Sepp Blatter, the president of world soccer’s governing body FIFA, is to press ahead with his bid for a fifth term, resisting calls for him to step aside in the wake of the corruption crisis gripping the organization.
UEFA, European soccer’s governing body, yesterday ruled out seeking a postponement of the election and will instead back Blatter’s challenger, Prince Ali bin al-Hussein of Jordan.
After a series crisis meetings at FIFA headquarters with representatives of the six regional soccer confederations, Blatter resolved to ride out the scandal. He rejected a face-to-face appeal from UEFA president Michel Platini for his resignation.
Blatter’s determination to press ahead with the vote comes despite pressure from major sponsors, who have expressed concern about the corruption scandal that has engulfed FIFA this week.
The British government called on Blatter to quit, but Russian President Vladimir Putin denounced the US-led investigation that led to the arrest of FIFA officials in a dawn raid on their hotel in Zurich on Wednesday.
In total nine serving and former officials and five sports media and promotions executives were charged over bribes totaling more than US$150 million allegedly made over 24 years. A separate Swiss investigation has been launched into the awarding of the 2018 and 2022 World Cup tournaments.
Following a meeting of all 54 UEFA members yesterday, it emerged that former Manchester United chief executive David Gill has vowed to relinquish his seat as vice president of FIFA if Blatter wins today’s election.
Gill, a board member of UEFA and the Football Association, was applauded when he said he would not take up the seat he was due to inherit from Jim Boyce after today’s FIFA Congress.
Platini, who had earlier met Blatter to ask him to stand down in the wake of Wednesday’s arrests, told delegates the confederation needed to unite in support of Blatter’s challenger, al-Hussein.
Most of UEFA’s members will back al-Hussein in today’s election, though some, including Russia and Spain, will remain staunch backers of the incumbent.
Al-Hussein is understood to have told the UEFA delegates that he believed he had the support of more than 60 associations outside Europe, which would give him more than enough backing to take the contest to a second round. Ali or Blatter would need a two-thirds majority of the 209 votes to win in the first round and a simple majority thereafter.
One UEFA source said that when Platini, a former supporter of Blatter, personally asked the president to stand down he told him that he would not, but that he might have considered it if he had been asked earlier.
Michael van Praag, the Dutch FA president who stood down from the race to succeed Blatter last week before Wednesday’s arrests, said UEFA had decided against a boycott of the vote because that would guarantee Blatter a victory.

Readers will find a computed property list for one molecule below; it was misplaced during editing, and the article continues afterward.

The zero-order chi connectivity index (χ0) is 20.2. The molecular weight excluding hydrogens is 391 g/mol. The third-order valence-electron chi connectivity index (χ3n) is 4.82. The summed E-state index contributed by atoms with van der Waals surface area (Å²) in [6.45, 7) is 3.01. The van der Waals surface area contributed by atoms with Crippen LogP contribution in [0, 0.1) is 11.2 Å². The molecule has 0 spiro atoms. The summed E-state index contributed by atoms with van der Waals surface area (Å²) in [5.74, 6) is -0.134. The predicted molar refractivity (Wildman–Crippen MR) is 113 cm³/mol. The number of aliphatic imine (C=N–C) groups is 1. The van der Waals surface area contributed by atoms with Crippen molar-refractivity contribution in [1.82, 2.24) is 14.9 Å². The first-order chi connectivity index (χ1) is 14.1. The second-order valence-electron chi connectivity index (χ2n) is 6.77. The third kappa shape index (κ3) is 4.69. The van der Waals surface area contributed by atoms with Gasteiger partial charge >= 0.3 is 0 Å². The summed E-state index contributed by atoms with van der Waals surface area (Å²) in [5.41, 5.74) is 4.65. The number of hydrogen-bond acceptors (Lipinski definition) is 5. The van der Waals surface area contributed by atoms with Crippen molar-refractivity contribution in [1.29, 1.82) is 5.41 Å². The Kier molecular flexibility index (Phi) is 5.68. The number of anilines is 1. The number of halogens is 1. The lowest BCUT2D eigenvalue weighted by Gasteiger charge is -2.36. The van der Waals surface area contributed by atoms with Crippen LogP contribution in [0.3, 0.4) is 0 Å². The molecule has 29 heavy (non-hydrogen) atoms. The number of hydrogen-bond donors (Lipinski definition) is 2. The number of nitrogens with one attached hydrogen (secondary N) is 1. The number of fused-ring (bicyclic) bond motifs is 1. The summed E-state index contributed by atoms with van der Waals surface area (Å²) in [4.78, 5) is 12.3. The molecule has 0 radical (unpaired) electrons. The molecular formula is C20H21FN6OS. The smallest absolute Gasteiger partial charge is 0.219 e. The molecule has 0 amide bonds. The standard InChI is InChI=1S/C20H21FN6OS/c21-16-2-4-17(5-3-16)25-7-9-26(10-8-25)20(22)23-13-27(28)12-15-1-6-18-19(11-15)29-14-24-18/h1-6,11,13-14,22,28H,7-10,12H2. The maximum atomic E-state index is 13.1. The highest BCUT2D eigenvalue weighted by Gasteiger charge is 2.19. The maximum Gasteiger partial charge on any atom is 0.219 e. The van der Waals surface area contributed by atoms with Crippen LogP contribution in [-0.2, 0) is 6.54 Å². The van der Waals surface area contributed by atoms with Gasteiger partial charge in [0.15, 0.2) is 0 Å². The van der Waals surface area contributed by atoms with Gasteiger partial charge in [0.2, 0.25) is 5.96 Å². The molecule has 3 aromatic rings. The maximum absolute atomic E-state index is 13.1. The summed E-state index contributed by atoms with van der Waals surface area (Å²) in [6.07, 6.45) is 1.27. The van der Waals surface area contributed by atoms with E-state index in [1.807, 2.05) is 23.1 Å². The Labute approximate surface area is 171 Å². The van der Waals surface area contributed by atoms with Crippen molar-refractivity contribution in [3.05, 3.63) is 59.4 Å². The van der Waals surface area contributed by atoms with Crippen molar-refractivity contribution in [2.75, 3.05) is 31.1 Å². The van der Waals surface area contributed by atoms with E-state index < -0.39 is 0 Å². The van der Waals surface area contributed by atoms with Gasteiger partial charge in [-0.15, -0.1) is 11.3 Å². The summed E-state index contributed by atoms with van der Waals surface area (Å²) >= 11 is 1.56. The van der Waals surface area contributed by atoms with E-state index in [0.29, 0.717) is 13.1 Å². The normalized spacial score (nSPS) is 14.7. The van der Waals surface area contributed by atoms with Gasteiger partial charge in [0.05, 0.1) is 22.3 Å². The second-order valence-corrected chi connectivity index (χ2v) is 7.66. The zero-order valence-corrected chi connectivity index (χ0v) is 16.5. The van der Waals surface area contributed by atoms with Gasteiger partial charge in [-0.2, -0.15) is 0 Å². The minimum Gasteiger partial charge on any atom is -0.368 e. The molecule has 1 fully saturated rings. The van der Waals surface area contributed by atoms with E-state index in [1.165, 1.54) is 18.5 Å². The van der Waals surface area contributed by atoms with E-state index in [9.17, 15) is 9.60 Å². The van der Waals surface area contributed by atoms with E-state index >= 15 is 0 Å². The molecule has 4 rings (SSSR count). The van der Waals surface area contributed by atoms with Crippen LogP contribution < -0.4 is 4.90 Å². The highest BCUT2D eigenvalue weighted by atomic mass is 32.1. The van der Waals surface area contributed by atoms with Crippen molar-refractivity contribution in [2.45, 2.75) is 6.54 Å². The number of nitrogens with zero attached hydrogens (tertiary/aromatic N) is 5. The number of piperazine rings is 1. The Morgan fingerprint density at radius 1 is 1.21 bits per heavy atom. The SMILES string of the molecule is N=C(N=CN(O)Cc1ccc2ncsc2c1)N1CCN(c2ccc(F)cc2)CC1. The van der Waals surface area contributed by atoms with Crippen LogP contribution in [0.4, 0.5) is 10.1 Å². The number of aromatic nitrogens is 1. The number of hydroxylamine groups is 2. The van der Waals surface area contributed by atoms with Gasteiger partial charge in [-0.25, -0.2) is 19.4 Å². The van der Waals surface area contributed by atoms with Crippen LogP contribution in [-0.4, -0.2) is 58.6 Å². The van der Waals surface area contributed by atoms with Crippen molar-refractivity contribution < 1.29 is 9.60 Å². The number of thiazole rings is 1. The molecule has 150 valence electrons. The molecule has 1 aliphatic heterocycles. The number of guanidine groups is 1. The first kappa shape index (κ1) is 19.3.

John Delaney, chief executive of the Football Association of Ireland, said: “David Gill stood up and said he won’t take up his seat — that was the big thing. I think it was very brave and very honest of him, and there was a good round of applause. People thought: ‘That’s a man of honor.’”
“From his own personal perspective he doesn’t want to serve under Blatter and you have to respect that position. There wasn’t a vote taken, but Michel Platini will tell you UEFA is unified. Whether all 53 transfer their votes over I don’t know — I think one or two will be lost along the way,” he said.
In London, British Culture, Media and Sport Secretary John Whittingdale called on Blatter to quit, saying the “deeply flawed and corrupt organization” needed a change of leadership.
Speaking on Russian television, Putin said that the whole affair “looks very strange,” suggesting that it had been engineered by the US to block Blatter’s re-election.
“They are accused of corruption — who is? International officials. I suppose that someone broke some rules, I don’t know, but definitely it’s got nothing to do with the USA. Those officials are not US citizens. If something happened it was not in the US and it’s nothing to do with them,” Putin said. “It’s another clear attempt by the USA to spread its jurisdiction to other states and I have no doubt — it’s a clear attempt not to allow Mr Blatter to be re-elected as president of FIFA, which is a great violation of the operating principles of international organizations.”
FIFA sponsors including Adidas, Visa and Coca-Cola are calling for the body to reform its practices.
Visa issued a statement on Wednesday expressing its “disappointment and concern with FIFA.”
It said that unless the organization rebuilds a corporate culture with “strong ethical practices” at its heart, “we have informed them that we will reassess our sponsorship.”
The credit card company’s contract with FIFA is worth at least US$25 million a year.
“This lengthy controversy has tarnished the mission and ideals of the FIFA World Cup and we have repeatedly expressed our concerns about these serious allegations,” Coca-Cola said.
South Korean firm Hyundai Motor Co, the sole Asian FIFA partner for the 2018 World Cup to be held in Russia, said it was extremely concerned.
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